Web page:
Prayer Focus
Movie Review

The Bachelor

MPAA Rating: PG-13 for language

Reviewed by: Scott Ward

Moviemaking Quality:

Primary Audience:
Teens Adults
Romantic Comedy
1 hr. 41 min.
Scene from The Bachelor

Starring: Chris O'Donnell, Renée Zellweger, James Cromwell, Mariah Carey, Brooke Shields | Director: Gary Sinyor | Writer: Steve Cohen | Distributor: New Line Cinema

Remember the early ’80s film “Brewster’s Millions” in which a man has to spend exactly $30 million in 30 days to earn $100 million? In a similar vein comes “The Bachelor”.

Chris O'Donnell plays a likeable guy who can’t commit to marriage. As his friends all get married, he continues to enjoy the dating life, until various signs point him toward the altar. After a botched attempt at a proposal, he learns that his grandfather has left him a large amount of money, if he gets married within 3 days. His girlfriend (Rene Zellwager) leaves town after yet another botched proposal. From there, it’s off to the races to get the young man a bride!

“The Bachelor” is certainly not overly offensive… some bad language (warranting the PG-13 rating), plus a few references to sex. There was also the sense that marriage is something women have to drag men kicking and screaming into. Since I believe God created marriage for His glory, I found this idea a bit difficult to stomach.

On a positive note, there is no nudity. There are also several good laughs, and a positive Christian role model—a priest who teaches the young man about the value of marriage.

Unfortunately, the movie does drag a bit. The filmmakers apparently felt (quite rightly) that hundreds of brides-to-be chasing a man through San Francisco was funny—and it was… for about 5 minutes. Unfortunately, the scene lasts about 15 minutes, and seems to repeat itself.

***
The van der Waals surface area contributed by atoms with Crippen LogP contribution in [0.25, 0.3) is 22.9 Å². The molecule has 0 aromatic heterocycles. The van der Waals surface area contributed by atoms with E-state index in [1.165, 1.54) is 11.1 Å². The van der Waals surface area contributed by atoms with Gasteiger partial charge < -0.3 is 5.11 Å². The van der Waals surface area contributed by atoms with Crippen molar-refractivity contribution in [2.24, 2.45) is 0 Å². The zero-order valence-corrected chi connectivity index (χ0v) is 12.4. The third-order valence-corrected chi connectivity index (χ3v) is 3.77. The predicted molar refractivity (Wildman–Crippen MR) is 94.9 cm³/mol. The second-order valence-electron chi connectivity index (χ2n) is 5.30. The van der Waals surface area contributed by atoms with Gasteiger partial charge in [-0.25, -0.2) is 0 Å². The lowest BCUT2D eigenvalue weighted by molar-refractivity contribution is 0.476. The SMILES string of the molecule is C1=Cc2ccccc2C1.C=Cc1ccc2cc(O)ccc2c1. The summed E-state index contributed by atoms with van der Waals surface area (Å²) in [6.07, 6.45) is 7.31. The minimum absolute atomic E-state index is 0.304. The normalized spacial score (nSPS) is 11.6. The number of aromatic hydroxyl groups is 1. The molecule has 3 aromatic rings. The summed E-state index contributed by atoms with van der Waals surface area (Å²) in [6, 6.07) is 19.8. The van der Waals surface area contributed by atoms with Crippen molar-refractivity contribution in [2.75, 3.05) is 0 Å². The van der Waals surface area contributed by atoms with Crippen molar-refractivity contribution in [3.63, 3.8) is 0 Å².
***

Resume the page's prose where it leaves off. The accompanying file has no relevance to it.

All in all, “The Bachelor” is just fair. It’s a little slow and mildly offensive, but no more than most modern TV programs. Best seen off of the big screen.

Year of Release—1999

Viewer Comments
…my wife, children and I got up and walked out in the middle of the film. Crude language is used every couple of minutes, the Lord’s name is taken in vain regularly. This movie is without merit in my opinion. And it’s too bad. The premise had potential, but the constant use of vulgarity makes it unacceptable. My Ratings: [1½/2]
—John Geddie, age 42
I thought “The Bachelor” had a very positive message: it’s better to wait and marry the right person for the right reasons than to marry because of outside pressure, even the pressure of a hundred million dollars. This is a message that Christian single people need to hear, because it is the opposite of what they are hearing in church. I also liked the way the role of the priest was transformed through the course of the movie from sort of a joke at the beginning to a very wise source of advice at the end. I found the characters likeable and thought it was a very funny movie. My Ratings: [4/4]
—Dave, age 30
Well, a good film with a moderate dose of ojbectionable material. It screams with marriage sterotyping, yet it does so tastefully. Our hero isn’t sure that he wants to commit to marriage. He fails at proposing to the woman he loves. And, when $100 million is dangled before him, he forgets love and is determined to marry anyone. He realizes marriage is a lifetime commitment and not a game to be played for money… My Ratings: [2½/4]
—Brian McClimans, age 24
“The Bachelor” was a pretty good movie on the whole. There were a couple of scenes that I would have been uncomfortable with if I would have seen it with a boy, such as all of the women wearing inappropriate wedding dresses running everywhere etc. There wasn’t too much language, and no nudity, but there were several references. My Ratings: [3½/3]
—Diana, age 16